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Bearing an Hourglass
Piers Anthony
Peter the Great: His Life and World
Robert K. Massie
A Curse Dark As Gold - Audio Library Edition
Elizabeth C. Bunce
The Ocean at the End of the Lane: A Novel
Neil Gaiman
Les Misérables
Victor Hugo, Isabel Florence Hapgood
In the Garden of Beasts: Love, Terror, and an American Family in Hitler's Berlin
Erik Larson
Healing Trauma
Peter A. Levine
Tess Gerritsen's Rizzoli & Isles 8 Book Bundle: The Surgeon, The Apprentice, The Sinner, Body Double, Vanish, The Mephisto Club, The Keepsake, Ice Cold
Tess Gerritsen
Legacy - Cayla Kluver I'm trying to think of how to talk about this book without being mean. I'll try for blunt and hope it doesn't come across to badly.
Here's the story: Alera is stuck with the likelihood of marrying a guy she actively dislikes. She's muffled by rules that keep woman from holding power. But out there is something watching...... The country over holds a possibility of love but a huge possibility of her entire country getting wiped off the map.
The tone of this book was impossible to get through. It was stilted and, well, inane. I didn't come across any perceivable plot. Some of the character descriptions made me want to fork myself in the eye. Not everyone old can have "silver hair"!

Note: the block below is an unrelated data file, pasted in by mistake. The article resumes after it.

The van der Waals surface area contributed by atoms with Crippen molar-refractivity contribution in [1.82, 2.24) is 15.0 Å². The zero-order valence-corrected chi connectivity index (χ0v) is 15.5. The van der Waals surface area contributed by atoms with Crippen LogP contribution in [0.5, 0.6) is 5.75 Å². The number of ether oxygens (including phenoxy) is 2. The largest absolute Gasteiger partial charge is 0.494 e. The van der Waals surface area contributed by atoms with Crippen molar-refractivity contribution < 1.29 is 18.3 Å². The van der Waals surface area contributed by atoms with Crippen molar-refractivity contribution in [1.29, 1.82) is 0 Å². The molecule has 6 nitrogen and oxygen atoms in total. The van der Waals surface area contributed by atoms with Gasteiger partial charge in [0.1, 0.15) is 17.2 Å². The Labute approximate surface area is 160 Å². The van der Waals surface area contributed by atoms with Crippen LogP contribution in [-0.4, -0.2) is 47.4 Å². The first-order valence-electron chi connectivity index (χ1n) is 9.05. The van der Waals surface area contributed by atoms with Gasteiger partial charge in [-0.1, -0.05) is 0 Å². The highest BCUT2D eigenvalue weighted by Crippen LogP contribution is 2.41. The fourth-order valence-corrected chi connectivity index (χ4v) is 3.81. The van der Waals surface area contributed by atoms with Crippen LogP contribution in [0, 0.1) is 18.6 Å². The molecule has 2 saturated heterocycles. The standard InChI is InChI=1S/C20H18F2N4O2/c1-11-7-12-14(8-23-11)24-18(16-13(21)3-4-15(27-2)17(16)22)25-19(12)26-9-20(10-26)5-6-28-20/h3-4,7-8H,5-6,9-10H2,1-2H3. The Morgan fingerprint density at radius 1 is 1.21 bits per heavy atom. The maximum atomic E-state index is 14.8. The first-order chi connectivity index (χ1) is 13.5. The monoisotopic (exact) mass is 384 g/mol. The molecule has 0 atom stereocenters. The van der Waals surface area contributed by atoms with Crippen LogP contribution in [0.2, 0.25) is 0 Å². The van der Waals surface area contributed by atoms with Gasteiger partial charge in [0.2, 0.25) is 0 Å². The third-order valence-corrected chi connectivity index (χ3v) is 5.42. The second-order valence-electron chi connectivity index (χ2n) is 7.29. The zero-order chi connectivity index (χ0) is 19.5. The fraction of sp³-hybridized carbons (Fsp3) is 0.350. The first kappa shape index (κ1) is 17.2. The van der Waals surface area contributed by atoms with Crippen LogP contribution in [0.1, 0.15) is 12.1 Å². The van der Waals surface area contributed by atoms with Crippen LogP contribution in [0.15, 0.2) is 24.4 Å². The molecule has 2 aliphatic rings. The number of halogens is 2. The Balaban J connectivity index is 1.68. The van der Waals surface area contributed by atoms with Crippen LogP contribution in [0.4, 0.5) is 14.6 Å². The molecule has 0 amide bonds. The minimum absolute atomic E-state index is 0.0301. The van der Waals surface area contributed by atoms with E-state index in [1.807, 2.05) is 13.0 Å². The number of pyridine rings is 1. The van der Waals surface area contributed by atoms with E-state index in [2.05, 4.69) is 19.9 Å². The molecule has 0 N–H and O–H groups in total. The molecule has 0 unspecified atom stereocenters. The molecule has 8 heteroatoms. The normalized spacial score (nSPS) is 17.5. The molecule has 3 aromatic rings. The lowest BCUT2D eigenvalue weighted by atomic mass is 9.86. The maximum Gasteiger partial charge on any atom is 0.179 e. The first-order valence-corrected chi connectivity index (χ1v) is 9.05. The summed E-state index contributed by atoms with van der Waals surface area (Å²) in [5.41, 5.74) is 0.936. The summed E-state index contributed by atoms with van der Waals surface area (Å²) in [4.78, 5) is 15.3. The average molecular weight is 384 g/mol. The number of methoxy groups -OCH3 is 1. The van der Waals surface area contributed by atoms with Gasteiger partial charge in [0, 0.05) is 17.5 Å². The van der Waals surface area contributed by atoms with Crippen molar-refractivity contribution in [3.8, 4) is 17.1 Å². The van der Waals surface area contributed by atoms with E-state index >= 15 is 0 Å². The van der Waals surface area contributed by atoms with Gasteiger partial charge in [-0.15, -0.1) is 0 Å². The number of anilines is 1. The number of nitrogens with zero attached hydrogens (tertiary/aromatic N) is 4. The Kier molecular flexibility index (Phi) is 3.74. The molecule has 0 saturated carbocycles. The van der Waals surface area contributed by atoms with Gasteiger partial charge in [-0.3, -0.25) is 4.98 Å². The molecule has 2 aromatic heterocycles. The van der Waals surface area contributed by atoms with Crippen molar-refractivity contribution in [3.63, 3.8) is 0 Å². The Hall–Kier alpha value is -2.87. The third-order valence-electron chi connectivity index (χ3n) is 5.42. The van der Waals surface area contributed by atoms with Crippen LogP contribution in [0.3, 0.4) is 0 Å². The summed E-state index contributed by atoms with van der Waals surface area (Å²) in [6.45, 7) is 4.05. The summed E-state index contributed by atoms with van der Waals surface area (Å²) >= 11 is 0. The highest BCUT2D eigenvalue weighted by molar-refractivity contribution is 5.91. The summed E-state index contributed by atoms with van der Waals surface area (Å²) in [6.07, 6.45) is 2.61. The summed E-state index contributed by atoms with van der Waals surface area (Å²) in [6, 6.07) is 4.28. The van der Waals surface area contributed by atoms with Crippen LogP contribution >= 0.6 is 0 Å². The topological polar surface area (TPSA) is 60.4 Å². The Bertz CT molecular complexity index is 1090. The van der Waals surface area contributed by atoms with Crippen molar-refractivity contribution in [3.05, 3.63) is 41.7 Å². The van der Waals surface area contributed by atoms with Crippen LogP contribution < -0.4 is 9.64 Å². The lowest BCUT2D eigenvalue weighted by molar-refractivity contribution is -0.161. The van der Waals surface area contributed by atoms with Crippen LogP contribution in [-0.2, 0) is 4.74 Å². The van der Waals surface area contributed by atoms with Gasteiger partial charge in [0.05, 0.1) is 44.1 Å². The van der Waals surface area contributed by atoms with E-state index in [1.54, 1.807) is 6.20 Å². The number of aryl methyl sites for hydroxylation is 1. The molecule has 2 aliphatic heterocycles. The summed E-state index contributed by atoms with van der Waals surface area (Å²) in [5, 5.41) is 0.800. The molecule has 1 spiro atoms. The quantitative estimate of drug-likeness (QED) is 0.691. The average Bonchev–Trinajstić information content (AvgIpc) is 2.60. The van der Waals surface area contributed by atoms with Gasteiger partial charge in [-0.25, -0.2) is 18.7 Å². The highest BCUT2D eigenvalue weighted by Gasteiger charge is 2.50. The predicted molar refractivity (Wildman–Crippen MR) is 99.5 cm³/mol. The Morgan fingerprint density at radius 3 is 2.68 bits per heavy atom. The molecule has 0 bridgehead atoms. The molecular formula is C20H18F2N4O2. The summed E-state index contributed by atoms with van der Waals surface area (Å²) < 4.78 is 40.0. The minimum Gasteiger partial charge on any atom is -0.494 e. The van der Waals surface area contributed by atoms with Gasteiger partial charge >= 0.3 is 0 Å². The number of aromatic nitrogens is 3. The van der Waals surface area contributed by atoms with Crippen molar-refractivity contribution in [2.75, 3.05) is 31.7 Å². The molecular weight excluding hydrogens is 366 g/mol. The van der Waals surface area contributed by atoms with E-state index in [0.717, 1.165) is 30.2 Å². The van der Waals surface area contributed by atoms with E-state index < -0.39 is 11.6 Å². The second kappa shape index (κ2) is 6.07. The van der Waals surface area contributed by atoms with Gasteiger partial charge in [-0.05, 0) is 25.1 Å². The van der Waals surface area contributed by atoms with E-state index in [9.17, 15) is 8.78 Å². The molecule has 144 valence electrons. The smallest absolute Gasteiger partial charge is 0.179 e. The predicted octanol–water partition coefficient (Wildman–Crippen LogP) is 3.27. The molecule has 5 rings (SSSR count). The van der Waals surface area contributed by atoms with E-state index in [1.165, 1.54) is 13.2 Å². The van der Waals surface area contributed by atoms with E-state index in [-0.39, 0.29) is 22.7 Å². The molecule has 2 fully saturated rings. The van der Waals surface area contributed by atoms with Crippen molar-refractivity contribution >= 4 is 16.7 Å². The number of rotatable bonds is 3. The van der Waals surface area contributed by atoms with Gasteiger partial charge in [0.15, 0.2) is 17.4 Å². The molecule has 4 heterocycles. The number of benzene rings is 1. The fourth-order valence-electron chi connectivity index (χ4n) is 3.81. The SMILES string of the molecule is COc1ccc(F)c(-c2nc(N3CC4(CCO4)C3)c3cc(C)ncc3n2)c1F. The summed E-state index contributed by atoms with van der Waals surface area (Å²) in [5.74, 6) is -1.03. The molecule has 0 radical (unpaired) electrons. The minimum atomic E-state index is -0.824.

On a more technical note, I used to be a slavish lover of eastern european history specifically in the late medieval through renaissance eras. I was going to major in it in college until I realized that it was just a one way ticket to being that bitter high school teacher that everyone rolls there eyes at. I'm giving you this background to make some sense of the upcoming rant.
If the fantasy Alera is going to be even remotely accurate it needs some HUGE adjustments. Her dad is hooking her up with a young, handsome guy that won't let her speak her mind and she's having kittens over it. In a medieval based culture she would just be relieved she's not marrying twice her age who has no teeth. She would be expecting an arranged marriage. That was the price that girls of the nobility paid for not being peasants. It was a social contract over land rights, power structures, and military alliances. Nothing else. Certainly not an exploration of feelings. Liking your spouse was a bonus, not a goal. Next Alera challenges her father over his decisions on how to handle and enemy captive. Yeah, no. Medieval woman had a lot more power then we gave them credit for, but the point of a nobleman wasn't to look pretty in those days. It was to be a military leader and protector. If any daughter got into a public throw down with her father she would have to lose, because she would be making her father look like a fool in front of the lesser nobility who owed him. In that case he would be ripe for being deposed. Life was harder in those days and no one could afford to be superfluous. Alera's country is a lifetime special masquerading as a fantasy world.
I've read over countless friends MS's that have reminded me of this book. I'm just surprised someone published it.